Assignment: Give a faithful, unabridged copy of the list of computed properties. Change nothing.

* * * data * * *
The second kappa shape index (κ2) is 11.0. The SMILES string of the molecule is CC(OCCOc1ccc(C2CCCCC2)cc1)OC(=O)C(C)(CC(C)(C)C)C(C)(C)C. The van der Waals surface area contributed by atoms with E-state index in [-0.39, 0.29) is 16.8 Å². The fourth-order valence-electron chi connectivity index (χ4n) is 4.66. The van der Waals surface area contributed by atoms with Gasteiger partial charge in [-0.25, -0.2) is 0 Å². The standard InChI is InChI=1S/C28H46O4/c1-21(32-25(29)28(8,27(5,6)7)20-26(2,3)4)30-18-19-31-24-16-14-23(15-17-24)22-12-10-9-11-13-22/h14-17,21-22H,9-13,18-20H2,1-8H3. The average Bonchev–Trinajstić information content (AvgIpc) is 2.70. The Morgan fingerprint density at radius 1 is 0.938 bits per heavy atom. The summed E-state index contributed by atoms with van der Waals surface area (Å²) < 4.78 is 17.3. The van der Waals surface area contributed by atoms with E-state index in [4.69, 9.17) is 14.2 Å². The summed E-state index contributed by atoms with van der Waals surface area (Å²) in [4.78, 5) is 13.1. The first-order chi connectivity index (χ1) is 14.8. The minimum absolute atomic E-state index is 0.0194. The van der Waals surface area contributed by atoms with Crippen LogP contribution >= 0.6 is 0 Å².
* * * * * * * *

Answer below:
The second kappa shape index (κ2) is 11.0. The SMILES string of the molecule is CC(OCCOc1ccc(C2CCCCC2)cc1)OC(=O)C(C)(CC(C)(C)C)C(C)(C)C. The van der Waals surface area contributed by atoms with E-state index in [-0.39, 0.29) is 16.8 Å². The fourth-order valence-electron chi connectivity index (χ4n) is 4.66. The van der Waals surface area contributed by atoms with Gasteiger partial charge in [-0.25, -0.2) is 0 Å². The standard InChI is InChI=1S/C28H46O4/c1-21(32-25(29)28(8,27(5,6)7)20-26(2,3)4)30-18-19-31-24-16-14-23(15-17-24)22-12-10-9-11-13-22/h14-17,21-22H,9-13,18-20H2,1-8H3. The average Bonchev–Trinajstić information content (AvgIpc) is 2.70. The Morgan fingerprint density at radius 1 is 0.938 bits per heavy atom. The summed E-state index contributed by atoms with van der Waals surface area (Å²) < 4.78 is 17.3. The van der Waals surface area contributed by atoms with E-state index in [4.69, 9.17) is 14.2 Å². The summed E-state index contributed by atoms with van der Waals surface area (Å²) in [4.78, 5) is 13.1. The first-order chi connectivity index (χ1) is 14.8. The minimum absolute atomic E-state index is 0.0194. The van der Waals surface area contributed by atoms with Crippen LogP contribution >= 0.6 is 0 Å².